US slaps sanctions on son of Venezuelan leader Maduro
Nicolas Maduro Jr accused of profiting from corruption and propaganda and censorship on father's behalf
The United States has imposed sanctions on the son of Venezuelan President Nicolas Maduro for serving in his father's "illegitimate regime".
The action freezes any assets Nicolas Ernesto Maduro Guerra has in the United States and bars American individuals or institutions from doing business with the 29-year-old.
"Maduro relies on his son Nicolasito and others close to his authoritarian regime to maintain a stranglehold on the economy and suppress the people of Venezuela," US Treasury Secretary Steven Mnuchin said in announcing the action on Friday.
"Treasury will continue to target complicit relatives of illegitimate regime insiders profiting off of Maduro's corruption."
The latest US action comes as Mr Maduro moves to consolidate his hold on power after what Caracas called a failed coup attempt by opposition leader Juan Guaido.
Mr Guaido, the leader of the opposition-controlled National Assembly, is recognised by the United States and more than 50 other countries as Venezuela's acting president.
In targeting Mr Maduro's son, the Treasury noted that he was a member of the pro-government Constituent Assembly, which Mr Maduro has used to sideline the National Assembly.
The US statement slammed the Constituent Assembly as having been "created through an undemocratic process instigated by Maduro's government to subvert the will of the Venezuelan people".
It also said Mr Maduro Guerra "has profited from Venezuelan mines along with Maduro and his wife, Cilia Flores", and engaged in propaganda and censorship efforts on behalf of his father's government.
Venezuela called the sanctions an attack on the president himself.
"They announce illegal measures against Constituent Assembly member Nicolas Ernesto Maduro Guerra, with the obscure goal of personalising a continuous attack on the Bolivarian revolution and the leadership of the president of Venezuela," the foreign ministry said.
The US had previously sanctioned the Venezuelan president and eight members of the Constituent Assembly, as part of a wide-ranging effort that has also targeted the government's oil revenues and access to international financial markets.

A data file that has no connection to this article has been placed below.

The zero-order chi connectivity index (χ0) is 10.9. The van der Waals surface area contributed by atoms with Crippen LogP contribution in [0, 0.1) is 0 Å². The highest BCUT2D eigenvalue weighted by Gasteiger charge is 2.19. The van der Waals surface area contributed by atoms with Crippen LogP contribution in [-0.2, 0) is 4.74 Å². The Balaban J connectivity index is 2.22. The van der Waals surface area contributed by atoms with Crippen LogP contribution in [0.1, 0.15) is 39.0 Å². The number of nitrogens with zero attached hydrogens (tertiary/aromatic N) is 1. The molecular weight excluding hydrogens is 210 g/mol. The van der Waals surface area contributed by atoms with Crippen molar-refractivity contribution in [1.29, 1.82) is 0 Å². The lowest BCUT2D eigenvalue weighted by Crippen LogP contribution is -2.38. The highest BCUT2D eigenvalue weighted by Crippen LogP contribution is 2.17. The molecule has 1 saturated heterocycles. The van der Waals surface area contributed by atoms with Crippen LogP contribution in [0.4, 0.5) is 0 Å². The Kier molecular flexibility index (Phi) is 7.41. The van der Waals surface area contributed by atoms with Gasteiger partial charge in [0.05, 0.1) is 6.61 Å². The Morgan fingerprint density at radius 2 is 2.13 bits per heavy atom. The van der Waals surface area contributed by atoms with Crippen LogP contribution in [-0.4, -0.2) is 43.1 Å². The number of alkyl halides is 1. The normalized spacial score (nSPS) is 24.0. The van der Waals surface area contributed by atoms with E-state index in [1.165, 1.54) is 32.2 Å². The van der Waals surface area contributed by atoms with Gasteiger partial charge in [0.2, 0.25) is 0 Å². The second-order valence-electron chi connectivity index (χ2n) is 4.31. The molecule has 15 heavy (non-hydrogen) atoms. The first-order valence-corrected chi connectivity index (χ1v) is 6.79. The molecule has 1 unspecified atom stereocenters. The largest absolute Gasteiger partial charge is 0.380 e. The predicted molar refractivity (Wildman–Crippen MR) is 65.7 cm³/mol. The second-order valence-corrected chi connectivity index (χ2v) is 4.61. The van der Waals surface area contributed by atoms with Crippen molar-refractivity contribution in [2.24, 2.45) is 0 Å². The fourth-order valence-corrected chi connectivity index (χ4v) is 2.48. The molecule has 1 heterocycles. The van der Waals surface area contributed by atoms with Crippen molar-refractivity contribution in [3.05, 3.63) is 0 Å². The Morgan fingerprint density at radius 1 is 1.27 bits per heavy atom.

The new sanctions came in a week of simmering tensions.
On Thursday, the US government announced indictments of two Venezuelans on money laundering charges, including Mr Maduro's former electric power minister and another top ministry official.
The country's electrical grid was hit with major, days-long outages in March, another sign of crumbling infrastructure and services that have contributed to a mass migration of Venezuelans.
On Wednesday, the Venezuelan government said it foiled a plot to assassinate Mr Maduro, who accused the United States, Colombia and Chile of complicity.
At least six of the alleged plotters were arrested, Communications Minister Jorge Rodriguez said.
Mr Maduro has claimed to have been a target of assassination plots before, including an apparent attempt to blow up a drone near him at a military parade in August 2018.
His former intelligence chief, Christopher Figuera, arrived in Washington this week after fleeing Venezuela in May following Mr Guaido's failed attempt to spark a military uprising on April 30.
Mr Figuera told the Washington Post he had plotted with Defense Minister Vladimir Padrino and Supreme Court chief Maikel Moreno to oust Mr Maduro during the uprising, but they got cold feet.
Both Mr Padrino and Mr Moreno remain in office.
Ivan Simonovis, a former Venezuelan national police chief who fled house arrest in Caracas where he was being held on murder charges, surfaced in Washington this week to talk to US politicians about "criminal activities" of the Maduro government. He backed up many of Mr Figuera's allegations.
Mr Simonovis said an interview in Miami that Maduro senior has the choice of leaving or being overthrown. Asked if there is, in fact, a drive afoot to remove him, Mr Simonovis demurred.
"At this point, there are very high-level political decisions. I am simply part of the 'how' in that decision, not the 'whether'."
Updated: June 29, 2019 06:10 PM